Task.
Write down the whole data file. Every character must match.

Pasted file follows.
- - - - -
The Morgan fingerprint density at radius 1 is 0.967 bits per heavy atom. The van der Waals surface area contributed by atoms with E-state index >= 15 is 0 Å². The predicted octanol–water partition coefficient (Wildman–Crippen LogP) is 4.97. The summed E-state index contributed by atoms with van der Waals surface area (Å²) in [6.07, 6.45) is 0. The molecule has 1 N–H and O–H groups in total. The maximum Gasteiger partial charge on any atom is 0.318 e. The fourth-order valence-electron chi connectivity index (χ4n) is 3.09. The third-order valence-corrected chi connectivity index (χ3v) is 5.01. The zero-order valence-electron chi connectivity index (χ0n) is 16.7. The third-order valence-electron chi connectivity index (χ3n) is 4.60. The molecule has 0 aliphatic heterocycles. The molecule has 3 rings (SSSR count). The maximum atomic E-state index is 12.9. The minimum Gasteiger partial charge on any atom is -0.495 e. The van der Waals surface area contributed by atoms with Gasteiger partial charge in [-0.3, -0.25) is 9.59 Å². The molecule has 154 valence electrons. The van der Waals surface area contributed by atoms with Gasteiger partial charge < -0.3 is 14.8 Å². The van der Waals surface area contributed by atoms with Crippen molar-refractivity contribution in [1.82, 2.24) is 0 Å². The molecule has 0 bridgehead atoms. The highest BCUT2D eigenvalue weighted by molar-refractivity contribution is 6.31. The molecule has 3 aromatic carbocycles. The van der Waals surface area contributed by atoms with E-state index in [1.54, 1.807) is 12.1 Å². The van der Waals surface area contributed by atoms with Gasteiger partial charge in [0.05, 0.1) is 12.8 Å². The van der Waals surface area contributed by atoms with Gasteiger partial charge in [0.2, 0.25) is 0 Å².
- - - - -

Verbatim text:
The Morgan fingerprint density at radius 1 is 0.967 bits per heavy atom. The van der Waals surface area contributed by atoms with E-state index >= 15 is 0 Å². The predicted octanol–water partition coefficient (Wildman–Crippen LogP) is 4.97. The summed E-state index contributed by atoms with van der Waals surface area (Å²) in [6.07, 6.45) is 0. The molecule has 1 N–H and O–H groups in total. The maximum Gasteiger partial charge on any atom is 0.318 e. The fourth-order valence-electron chi connectivity index (χ4n) is 3.09. The third-order valence-corrected chi connectivity index (χ3v) is 5.01. The zero-order valence-electron chi connectivity index (χ0n) is 16.7. The third-order valence-electron chi connectivity index (χ3n) is 4.60. The molecule has 0 aliphatic heterocycles. The molecule has 3 rings (SSSR count). The maximum atomic E-state index is 12.9. The minimum Gasteiger partial charge on any atom is -0.495 e. The van der Waals surface area contributed by atoms with Gasteiger partial charge in [-0.3, -0.25) is 9.59 Å². The molecule has 154 valence electrons. The van der Waals surface area contributed by atoms with Gasteiger partial charge < -0.3 is 14.8 Å². The van der Waals surface area contributed by atoms with Crippen molar-refractivity contribution in [1.82, 2.24) is 0 Å². The molecule has 0 bridgehead atoms. The highest BCUT2D eigenvalue weighted by molar-refractivity contribution is 6.31. The molecule has 3 aromatic carbocycles. The van der Waals surface area contributed by atoms with E-state index in [1.54, 1.807) is 12.1 Å². The van der Waals surface area contributed by atoms with Gasteiger partial charge in [0.05, 0.1) is 12.8 Å². The van der Waals surface area contributed by atoms with Gasteiger partial charge in [0.2, 0.25) is 0 Å².